The announcement came today in the wake of an inspection last month and the school said it was “shocked by the severity of the judgement”, which comes after a fall in GCSE results last summer.
Nationally an average of 60.6 per cent of students achieve five or more GCSEs at grades A* to C, including English and maths. Only 49 per cent of students at SBL reached that target – lower than the Grange School nearby which was deemed inadequate by Ofsted after a report last spring.
The news will come as a blow in particular to those parents who have moved their children from the Grange to SBL.
The Ofsted report begins: “This is a school that needs special measures.” It rates achievement of students, the quality of teaching and leadership and management as all being a 4 – the lowest grade. Behaviour and safety of pupils is rated 3 – requiring improvement.
Ofsted said achievement in GCSE exams was inadequate in both 2012 and 2013, particularly in English, maths, science and the school’s specialism, modern foreign languages.
The inspectors said boys’ achievement was consistently lower than girls, the sixth form was inadequate, the quality of teaching in maths and science was not good enough, and marking was inconsistent. They said pupil premium funding had not been used effectively and called for an external review of governance.
The school will now receive regular visits from Ofsted to check that it is improving.
SBL has consistently been graded good or outstanding since 1997. It was inspected in February and says it is determined to bring about rapid improvements to get out of special measures and regain a high Ofsted rating.
Last December the headteacher and chair of governors wrote to parents admitting that standards at SBL needed to be raised to much higher levels and that action was being taken.
And in a letter to parents of the 1,173 students today, executive headteacher David Turrell said many of them would not recognise the school that was being described by the Ofsted team: “Although there are several aspects of our provision for students which need to be improved, we were shocked by the severity of the report, and by the seeming lack of consideration of all that makes SBL a place where our students are happy and feel safe and make good progress in many subjects.”
“We believe this to be a one-year problem. Until 2013, our 5A*-C results were rising faster than the national average.”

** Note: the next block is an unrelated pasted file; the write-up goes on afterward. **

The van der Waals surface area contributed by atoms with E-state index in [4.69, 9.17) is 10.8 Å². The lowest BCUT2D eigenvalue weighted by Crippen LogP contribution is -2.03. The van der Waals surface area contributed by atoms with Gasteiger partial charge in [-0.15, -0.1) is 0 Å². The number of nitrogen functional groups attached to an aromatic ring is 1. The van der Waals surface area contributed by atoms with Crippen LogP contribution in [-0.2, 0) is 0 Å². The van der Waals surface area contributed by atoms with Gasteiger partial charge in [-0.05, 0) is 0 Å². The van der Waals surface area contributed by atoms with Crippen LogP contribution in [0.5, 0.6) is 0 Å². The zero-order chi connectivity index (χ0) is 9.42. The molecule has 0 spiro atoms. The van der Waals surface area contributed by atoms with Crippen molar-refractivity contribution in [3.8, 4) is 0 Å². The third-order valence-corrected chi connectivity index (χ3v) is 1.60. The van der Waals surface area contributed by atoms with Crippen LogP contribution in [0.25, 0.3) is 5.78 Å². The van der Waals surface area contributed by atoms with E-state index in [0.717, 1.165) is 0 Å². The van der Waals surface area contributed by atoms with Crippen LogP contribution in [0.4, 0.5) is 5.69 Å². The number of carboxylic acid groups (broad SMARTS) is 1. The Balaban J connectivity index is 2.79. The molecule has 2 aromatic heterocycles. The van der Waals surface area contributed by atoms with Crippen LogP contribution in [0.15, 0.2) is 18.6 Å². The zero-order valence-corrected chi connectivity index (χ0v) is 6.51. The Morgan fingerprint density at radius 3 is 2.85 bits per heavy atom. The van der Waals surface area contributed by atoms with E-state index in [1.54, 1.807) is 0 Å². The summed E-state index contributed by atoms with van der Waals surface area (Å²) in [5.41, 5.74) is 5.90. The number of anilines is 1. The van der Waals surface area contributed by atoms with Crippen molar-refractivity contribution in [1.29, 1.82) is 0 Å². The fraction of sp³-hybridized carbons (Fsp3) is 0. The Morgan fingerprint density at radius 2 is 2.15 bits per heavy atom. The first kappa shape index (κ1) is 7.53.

He said they were confident that results would improve this summer in both maths and science, and improve further in 2015.
Mr Turrell said inspectors had failed to take account of the £721,000 cut to the school’s budget between 2011 and 2013. “This was probably the largest single reduction of any school in the South West and led to the loss of 14 teachers. It was compounded in early autumn 2013 when 68 additional students joined SBL after plans were announced to consult on the closure of the neighbouring Grange, meaning extra temporary staff had to be appointed, although no extra funding was received for these students.”
He said the school would be holding meetings for parents throughout next week to outline the measures it has already taken and intends to take to ensure fast improvement in standards. These include increased monitoring and intervention, use of specialist consultants in English, maths and science, appointment of a new head of science and appointment of a practising Ofsted inspector as deputy head, responsible for quality and standards.
Chair of governors Dianne Francombe said: “The school is a strong school with many high quality staff. We are all determined to recover from this setback and for the school to be judged as good again as soon as possible.”
A number of strengths of SBL were highlighted by the inspectors from Ofsted, including good curriculum developments, good achievement and teaching in humanities subjects and the performing arts and good alternative provision.
“Behaviour around school and during breaks and lunchtimes is generally good,” the report said. It noted that students said bullying was rare and were confident any incidents reported would be dealt with appropriately.
“Staff-student relationships are good,” said Ofsted. “The school’s international work supports students’ cultural development well.”